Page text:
Original article| Volume 42, 102082, July 2020

Is Asian type MS an MS phenotype, an NMO spectrum disorder, or a MOG-IgG related disease?


      • Asian type MS has two subtypes nowadays: opticospinal MS (OSMS) and Neuromyelitis optica (NMO). Both subtypes of the Asian type MS occur in the Brazilian population.
      • OSMS and NMO differ by demographic, clinical and laboratory data.
      • OSMS predominate in white women and has a milder clinical course.
      • OSMS negative for AQP4 and MOG antibodies is an MS phenotype.



      A specific particularity of neurological diseases in Asia is the relative commonality of neuromyelitis optica (NMO) and Asian type MS (OSMS). Both conditions also occur in South American patients. The Brazilian population differs from the European and the Asian populations due to the mixture of ancestralities between European colonizers and African slaves. To better know the clinical characteristics of Brazilian patients with Asian type MS this study aimed to analyze the clinical, radiological and serological data that would help to distinguish between OSMS and NMO and clarify, in a Non-Asian population, if OSMS is an MS phenotype, an NMO spectrum disorder by 2015 classification, or a complement activating antibody to myelin oligodendrocyte glycoprotein (MOG-IgG) antibody-related disease.


      We selected cases retrospectively with NMO and OSMS in the medical registry of patients with idiopathic inflammatory demyelinating diseases under follow-up since 1997 in Federal Hospital da Lagoa, the principal reference center for MS treatment in Rio de Janeiro, Brazil. OSMS has selective involvement of the optic nerve and spinal cord with no cerebral or cerebellar symptoms associated with small spinal cord lesions and negativity for the aquaporin-4 antibody (AQP4-IgG). NMO full-filled the revised criteria (2006) associated with longitudinally extensive transverse myelitis (LETM). We recorded the following data: ethnicity/skin color, neurologic impairment “at nadir” and “at recovery” of the index events (optic neuritis and transverse myelitis), long term disability, mortality, health quality of life scores by the SF-36 questionnaire, CSF IgG oligoclonal bands and serological AQP4-IgG and MOG-IgG antibodies tested by Cell-based assay. The last brain MRIs were classified as either satisfying or not satisfying MAGNIMS radiologic criteria for MS or typical or not typical for NMOSD. The new classification of NMO spectrum disorders (2015) was applied.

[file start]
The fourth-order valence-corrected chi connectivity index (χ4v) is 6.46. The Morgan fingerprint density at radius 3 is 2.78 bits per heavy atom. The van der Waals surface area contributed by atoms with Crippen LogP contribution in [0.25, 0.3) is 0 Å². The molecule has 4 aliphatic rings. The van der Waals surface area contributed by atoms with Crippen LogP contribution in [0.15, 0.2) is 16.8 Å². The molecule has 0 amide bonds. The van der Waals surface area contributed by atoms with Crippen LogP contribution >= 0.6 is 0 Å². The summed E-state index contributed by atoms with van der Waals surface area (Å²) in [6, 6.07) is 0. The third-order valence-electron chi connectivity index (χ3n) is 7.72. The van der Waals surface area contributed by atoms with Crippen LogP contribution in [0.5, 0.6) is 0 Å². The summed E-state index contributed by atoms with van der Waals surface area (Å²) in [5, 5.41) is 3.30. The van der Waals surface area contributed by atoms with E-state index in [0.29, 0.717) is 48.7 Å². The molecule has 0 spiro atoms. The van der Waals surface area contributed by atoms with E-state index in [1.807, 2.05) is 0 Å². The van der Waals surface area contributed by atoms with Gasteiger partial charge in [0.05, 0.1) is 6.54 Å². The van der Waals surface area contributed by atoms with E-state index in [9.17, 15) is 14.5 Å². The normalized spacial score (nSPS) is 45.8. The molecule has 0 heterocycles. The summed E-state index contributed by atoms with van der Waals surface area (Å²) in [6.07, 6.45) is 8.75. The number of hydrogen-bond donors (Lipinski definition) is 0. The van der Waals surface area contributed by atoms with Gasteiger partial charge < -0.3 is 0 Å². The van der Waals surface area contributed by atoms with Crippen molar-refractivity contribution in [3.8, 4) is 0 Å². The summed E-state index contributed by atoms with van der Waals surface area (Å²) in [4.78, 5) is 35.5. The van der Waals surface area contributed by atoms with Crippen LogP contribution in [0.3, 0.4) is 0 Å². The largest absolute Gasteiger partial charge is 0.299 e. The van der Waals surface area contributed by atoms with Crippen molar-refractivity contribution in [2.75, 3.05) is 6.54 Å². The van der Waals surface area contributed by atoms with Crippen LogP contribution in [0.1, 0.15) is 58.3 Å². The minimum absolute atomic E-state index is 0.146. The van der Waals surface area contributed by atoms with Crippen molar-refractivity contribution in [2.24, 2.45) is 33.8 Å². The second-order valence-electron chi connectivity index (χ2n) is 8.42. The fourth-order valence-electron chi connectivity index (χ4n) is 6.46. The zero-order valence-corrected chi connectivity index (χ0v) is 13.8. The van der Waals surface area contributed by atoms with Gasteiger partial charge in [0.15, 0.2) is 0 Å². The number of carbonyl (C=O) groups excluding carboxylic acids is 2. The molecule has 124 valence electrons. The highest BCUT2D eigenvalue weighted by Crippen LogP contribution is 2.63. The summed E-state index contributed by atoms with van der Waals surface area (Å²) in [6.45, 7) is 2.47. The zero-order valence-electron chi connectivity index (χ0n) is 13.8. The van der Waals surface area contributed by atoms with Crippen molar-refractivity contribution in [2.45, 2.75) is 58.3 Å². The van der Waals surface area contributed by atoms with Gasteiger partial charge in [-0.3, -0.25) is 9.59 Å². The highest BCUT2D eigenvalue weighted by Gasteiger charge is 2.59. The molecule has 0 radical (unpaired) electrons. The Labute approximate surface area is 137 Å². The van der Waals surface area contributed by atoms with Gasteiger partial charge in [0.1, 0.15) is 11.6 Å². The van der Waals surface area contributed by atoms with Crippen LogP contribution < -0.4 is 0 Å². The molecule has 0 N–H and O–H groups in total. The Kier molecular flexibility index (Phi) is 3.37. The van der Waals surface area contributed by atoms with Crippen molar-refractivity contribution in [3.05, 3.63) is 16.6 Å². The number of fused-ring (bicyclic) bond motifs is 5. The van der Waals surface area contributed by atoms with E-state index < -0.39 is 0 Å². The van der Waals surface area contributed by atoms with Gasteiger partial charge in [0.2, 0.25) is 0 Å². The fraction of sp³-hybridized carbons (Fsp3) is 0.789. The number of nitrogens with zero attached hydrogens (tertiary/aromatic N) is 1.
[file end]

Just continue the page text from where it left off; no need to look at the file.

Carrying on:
Forty-one OSMS and 122 NMO cases were analyzed. OSMS affected mainly young white women, causing unilateral optic neuritis and partial myelitis with excellent recovery. After a mean disease duration of 20 years, 90% of the patients had free ambulation, and 70% had a mild disability or no disability. Only 7.2% presented a secondary progressive course, and no deaths occurred. All cases had negativity to AQP4-IgG and MOG-IgG biomarkers. 95% had resonance criteria for MS. OSMS differed from NMO by ethnicity, morbidity, and mortality: most were African descendants, with severe motor and visual dysfunction, and one third died. Only NMO cases full-filled the new NMOSD classification (52 AQP4-IgG positive, 29 AQP4-IgG negative, and 41 AQP4-IgG unknown).


      In Brazilian patients, OSMS and NMO are different immune-mediated diseases. OSMS is a milder MS phenotype.


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